However, in my life with recognition comes action. Now that I understand why my forward movement has been so slow, now that I understand that I’m in charge of whether I overcome my “fear” of water, it’s time for me to do something about it.  “But how?” you ask.

I think the trick is finding relief from whatever has urged me to take my raft out of the water.

Continuing with this hysterical (in all senses of the word) analogy, you can see how smart I am.  I stopped at the rock, I enjoyed the safety of the rock so much, that I hauled myself and all my stuff out of the water.

From that vantage point, I see that I am safe, but I can also see downriver and I know that’s where I want to go.  So, instead of moving swiftly with the river, I am literally teetering on a pointy rock, risking falling in the river and plunging into the icy cold water every time I leap from one rock to another.  Not only is it stressful, but it’s incredibly slow.

So, how to find relief.  How to put myself back in the river and allow myself to flow.

If you’re clinging to the rock of “I hate my job” or “I can’t find a job”. You can’t see the new job that is downstream, all you can see is the water pounding you as you cling to that rock. If you’re like me (clever thing that I am) You will climb on that rock, convincing yourself that you need to see the lay of the land, than you’ll jump back in the water.  The longer you stand on the rock, the harder it is to get yourself to jump back in.  It’s comfortable there.  The water isn’t pounding you, the sun is nice… but sometimes it rains, and sometimes you see friends skillfully steering past you… and you wish you were with them…

Look for relief.  Look for the things that allow you back into the flow.  Perhaps your dog or cat, maybe your kids or garden.  Maybe there is a forest behind your home and every Saturday you take a long walk. Maybe you have a great car, and you love road trips.  Find you moments of flow.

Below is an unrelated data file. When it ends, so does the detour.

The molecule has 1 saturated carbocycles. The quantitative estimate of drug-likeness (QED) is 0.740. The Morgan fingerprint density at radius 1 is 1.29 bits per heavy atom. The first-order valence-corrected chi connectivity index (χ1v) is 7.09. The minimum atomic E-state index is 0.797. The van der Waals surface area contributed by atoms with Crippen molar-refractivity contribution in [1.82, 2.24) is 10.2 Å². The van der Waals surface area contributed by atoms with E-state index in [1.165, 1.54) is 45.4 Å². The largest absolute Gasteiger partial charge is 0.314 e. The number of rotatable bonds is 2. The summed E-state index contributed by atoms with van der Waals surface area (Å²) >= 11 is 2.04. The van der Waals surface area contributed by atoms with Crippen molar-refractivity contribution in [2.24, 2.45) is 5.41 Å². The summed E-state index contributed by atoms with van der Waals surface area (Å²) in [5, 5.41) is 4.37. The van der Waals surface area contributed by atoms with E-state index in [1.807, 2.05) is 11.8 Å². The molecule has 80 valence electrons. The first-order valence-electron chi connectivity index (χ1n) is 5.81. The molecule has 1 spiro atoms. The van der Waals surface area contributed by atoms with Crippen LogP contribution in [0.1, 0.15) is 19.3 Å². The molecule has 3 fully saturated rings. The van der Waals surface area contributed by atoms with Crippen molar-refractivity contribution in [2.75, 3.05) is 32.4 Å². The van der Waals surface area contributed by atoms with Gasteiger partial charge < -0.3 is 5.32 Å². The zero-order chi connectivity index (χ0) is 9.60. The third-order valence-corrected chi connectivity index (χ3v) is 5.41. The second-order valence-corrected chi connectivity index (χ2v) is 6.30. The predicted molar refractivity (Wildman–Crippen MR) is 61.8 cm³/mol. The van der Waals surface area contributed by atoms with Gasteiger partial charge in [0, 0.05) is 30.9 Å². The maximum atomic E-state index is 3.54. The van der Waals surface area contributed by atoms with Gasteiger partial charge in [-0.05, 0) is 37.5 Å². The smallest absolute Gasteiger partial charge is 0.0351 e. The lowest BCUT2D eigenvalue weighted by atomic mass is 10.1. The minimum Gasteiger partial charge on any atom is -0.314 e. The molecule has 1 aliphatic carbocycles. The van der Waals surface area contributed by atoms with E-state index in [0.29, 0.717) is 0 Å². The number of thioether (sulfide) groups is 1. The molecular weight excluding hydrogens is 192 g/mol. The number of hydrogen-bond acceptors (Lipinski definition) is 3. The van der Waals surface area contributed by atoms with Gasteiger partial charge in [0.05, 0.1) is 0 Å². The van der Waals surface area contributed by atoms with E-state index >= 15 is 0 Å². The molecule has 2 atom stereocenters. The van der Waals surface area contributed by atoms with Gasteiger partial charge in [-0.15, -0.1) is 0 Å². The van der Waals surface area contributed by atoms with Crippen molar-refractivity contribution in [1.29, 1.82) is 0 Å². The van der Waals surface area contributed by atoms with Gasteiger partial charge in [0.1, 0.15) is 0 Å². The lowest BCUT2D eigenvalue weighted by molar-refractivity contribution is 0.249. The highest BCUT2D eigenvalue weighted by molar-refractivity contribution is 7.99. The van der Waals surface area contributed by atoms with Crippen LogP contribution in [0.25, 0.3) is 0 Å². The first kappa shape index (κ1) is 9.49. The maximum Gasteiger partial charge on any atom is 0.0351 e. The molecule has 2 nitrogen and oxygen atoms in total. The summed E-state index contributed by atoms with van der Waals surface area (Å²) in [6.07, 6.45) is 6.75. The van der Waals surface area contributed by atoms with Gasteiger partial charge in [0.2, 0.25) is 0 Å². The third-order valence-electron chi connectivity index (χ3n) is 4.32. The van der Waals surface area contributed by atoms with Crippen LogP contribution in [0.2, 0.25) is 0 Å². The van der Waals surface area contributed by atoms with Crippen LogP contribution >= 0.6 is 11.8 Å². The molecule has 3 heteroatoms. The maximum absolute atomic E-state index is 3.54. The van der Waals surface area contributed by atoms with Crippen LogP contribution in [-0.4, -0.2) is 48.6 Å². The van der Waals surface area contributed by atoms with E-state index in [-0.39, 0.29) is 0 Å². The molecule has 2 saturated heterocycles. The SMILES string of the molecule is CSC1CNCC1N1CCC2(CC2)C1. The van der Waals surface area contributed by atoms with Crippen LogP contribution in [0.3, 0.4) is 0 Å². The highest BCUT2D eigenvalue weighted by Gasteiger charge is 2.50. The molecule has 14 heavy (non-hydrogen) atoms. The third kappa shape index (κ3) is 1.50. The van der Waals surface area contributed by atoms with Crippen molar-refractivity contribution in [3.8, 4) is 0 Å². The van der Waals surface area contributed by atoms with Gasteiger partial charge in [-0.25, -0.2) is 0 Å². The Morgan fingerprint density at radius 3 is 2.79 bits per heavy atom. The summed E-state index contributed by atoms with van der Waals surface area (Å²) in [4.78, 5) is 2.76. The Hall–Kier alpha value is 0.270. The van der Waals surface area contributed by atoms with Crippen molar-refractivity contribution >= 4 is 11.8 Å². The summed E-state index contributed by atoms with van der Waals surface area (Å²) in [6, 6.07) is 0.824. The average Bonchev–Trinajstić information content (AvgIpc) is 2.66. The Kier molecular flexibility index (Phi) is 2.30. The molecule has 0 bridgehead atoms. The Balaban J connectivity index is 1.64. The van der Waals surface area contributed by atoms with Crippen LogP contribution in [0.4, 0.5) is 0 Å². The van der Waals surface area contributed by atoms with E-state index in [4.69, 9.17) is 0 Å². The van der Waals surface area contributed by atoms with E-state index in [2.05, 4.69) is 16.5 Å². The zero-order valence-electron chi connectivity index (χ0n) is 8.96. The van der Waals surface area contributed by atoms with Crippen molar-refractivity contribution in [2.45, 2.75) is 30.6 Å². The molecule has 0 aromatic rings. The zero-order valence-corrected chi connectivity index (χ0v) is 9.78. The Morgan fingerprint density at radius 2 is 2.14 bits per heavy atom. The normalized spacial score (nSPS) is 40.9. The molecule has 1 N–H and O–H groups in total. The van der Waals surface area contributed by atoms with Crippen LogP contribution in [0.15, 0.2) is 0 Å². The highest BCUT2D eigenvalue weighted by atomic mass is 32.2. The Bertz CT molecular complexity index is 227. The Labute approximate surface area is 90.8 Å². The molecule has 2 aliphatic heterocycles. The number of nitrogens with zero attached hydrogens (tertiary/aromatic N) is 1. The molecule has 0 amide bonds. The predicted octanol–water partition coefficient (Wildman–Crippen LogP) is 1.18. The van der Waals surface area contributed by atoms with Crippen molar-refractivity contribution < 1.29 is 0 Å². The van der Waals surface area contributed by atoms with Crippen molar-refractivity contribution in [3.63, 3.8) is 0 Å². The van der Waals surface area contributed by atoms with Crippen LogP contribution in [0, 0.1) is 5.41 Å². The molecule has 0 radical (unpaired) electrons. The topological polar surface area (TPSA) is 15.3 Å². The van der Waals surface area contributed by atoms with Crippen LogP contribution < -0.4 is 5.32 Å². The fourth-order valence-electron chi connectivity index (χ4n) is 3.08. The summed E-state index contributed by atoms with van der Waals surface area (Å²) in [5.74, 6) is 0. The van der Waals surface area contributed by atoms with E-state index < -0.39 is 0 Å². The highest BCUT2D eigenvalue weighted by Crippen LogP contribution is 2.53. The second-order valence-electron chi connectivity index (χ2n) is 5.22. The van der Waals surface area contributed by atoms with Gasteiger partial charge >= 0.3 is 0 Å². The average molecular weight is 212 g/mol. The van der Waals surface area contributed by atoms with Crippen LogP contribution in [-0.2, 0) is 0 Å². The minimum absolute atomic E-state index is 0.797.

Find those moments when you truly feel like you are in tune with the flow and your personal direction.  When you believe you are skillfully steering with the river and waving to friends in the slower moving eddies, or maybe even clinging to rocks…

My point is, if you are holding onto how difficult something is, how hard it is and experience how negative that makes you feel and choose something else. Choose to think about your moments of joy and milk them.

Soon, as you practice, you will find yourself looking for more opportunities to notice joy.  You will look for more occurrences of happiness in your life.  And those people, (you know the ones) the ones that want to commiserate their misery about the crappy job market or the terrible job, those people won’t want to talk to you.  But you know who will want to talk to you?  People that are finding joy.

More and more often, you will be in the raft that is going with the flow.

Have an amazing day.